MusicMusic Features

35th North Georgia Folk Festival Looks to Create Lifelong Memories

With fall weather setting in, it’s once again time for a longstanding Athens tradition. On Oct. 12, the North Georgia Folk Festival returns for a 35th year to Sandy Creek Park, bringing a diverse array of live music, art, kids activities and food. 

Co-sponsored by the Athens Folk Music and Dance Society and the Athens-Clarke County Leisure Services Department, the festival features 12 bands performing across two stages, including the Caroline Aiken Band, Jonathan Byrd and the Pickup Cowboys, The Moonshine and young Guatemalan guitar wizards Grupo C21.

“We really tried to curate [the music lineup] very carefully so we could get an interesting mix of things,” says festival director Tommy Jordan. “One of the things I’m really pleased about is that we got Caroline Aiken back to close the festival this year. She got rained out in 2015, and she was the headliner. She’s kind of a local favorite.” 

The Skillet Lickers, a multi-generational band whose grandparents were among the first popular recording acts in the country genre during the 1920s and 30s, also headline this year’s festival. In addition to the scheduled acts, festivalgoers are encouraged to bring their own instruments and play under the covered jam tent.

According to organizers, the North Georgia Folk Festival is unlike other local festivals—or even other folk music festivals. “We focus on folk music in all its wide varieties. It’s not just Peter, Paul and Mary, which is a lot of people’s stereotypical folk music. We try to make it different,” says Jordan. 

The festival further differentiates itself from other Athens events by purposefully scheduling during home football game days as cultural counter-programing. “Last year, we did it on a home game weekend kind of as a gamble… and we were right,” says Jordan. “Actually, our attendance was up [from the year before]. That’s what we’re doing again this year, and hopefully we’ll win again.” Upwards of 1,200 people attended in 2018, and organizers expect even more this year.

The festivities are not limited to music. Artists, jewelers and other artisans will present their handmade work and perform demonstrations in tents surrounding the fairgrounds, in some cases allowing hands-on participation for patrons. Demonstrators include traditional corn-shuck doll maker Beth Kelley Zorbanos, blacksmith Doc Watson, sweetgrass basket maker Rebecca Gilliard, woodcarver Isabel King, jewelry maker Chelsea Born and the Ladies Homestead Gathering. There will also be eight food truck vendors, including barbecue, crepes and vegetarian options.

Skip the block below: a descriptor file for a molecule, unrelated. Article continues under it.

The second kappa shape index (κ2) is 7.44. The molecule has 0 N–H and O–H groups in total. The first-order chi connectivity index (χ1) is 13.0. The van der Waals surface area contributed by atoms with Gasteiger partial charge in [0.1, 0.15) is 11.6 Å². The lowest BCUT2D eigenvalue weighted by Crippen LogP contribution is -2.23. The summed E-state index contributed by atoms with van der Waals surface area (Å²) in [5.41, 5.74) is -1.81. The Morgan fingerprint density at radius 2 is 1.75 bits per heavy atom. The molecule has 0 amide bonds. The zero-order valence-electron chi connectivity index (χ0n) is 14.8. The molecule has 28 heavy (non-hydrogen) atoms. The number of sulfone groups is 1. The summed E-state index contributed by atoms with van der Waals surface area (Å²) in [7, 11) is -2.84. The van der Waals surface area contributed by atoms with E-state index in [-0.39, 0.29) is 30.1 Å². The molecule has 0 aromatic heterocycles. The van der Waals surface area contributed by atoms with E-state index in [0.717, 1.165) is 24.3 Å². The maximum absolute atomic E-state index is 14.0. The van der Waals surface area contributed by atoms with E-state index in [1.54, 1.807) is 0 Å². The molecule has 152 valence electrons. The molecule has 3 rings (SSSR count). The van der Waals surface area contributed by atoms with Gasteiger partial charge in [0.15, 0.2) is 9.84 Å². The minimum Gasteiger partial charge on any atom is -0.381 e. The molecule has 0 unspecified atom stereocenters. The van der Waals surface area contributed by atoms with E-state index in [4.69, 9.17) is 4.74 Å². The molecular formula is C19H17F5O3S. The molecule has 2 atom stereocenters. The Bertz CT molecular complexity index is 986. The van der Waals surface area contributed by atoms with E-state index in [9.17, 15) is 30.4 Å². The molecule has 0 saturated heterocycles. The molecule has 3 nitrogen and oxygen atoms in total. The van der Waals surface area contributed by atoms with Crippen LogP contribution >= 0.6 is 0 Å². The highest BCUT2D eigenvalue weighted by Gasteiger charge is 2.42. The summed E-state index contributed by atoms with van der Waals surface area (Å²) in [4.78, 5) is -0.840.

For families, the festival looks to create a lifelong experience. “There’s a lot of people who came here with their parents as kids who are now coming here as parents themselves and bringing their kids. That’s pretty awesome,” says Jordan. 

Rebecca Sunshine, a local librarian who makes music specifically tailored to children, plays at 11 a.m. Following her band’s set, she will lead a parade of children from the stage to a tented area featuring crafts, face painting and an animal petting pen sponsored by Bear Hollow Zoo. The kids will be supervised by Montessori teachers until 3 p.m. “It’s a nice thing for families,” says Jordan. “The whole day is good for families.” 

Sandy Creek Park provides a gorgeously unique setting for a festival, characterized by sprawling forests, winding trails and Lake Chapman. Lovers of water sports, disc golf and nature can expect to discover a new favorite park or simply take a break from the festival’s events.

Beyond the wooded, natural setting, the Folk Festival’s performers are always excited for the opportunity. “Athens has an unmatched musical community,” says Byrd, of the Pickup Cowboys. “Other cities in the U.S. have a strong music business, but Athens has community.” 

Jordan concurs with Byrd’s assessment. “It’s an act of love to put this thing on each year,” he says, “and it turns out to be a party for your 1,000 closest friends.”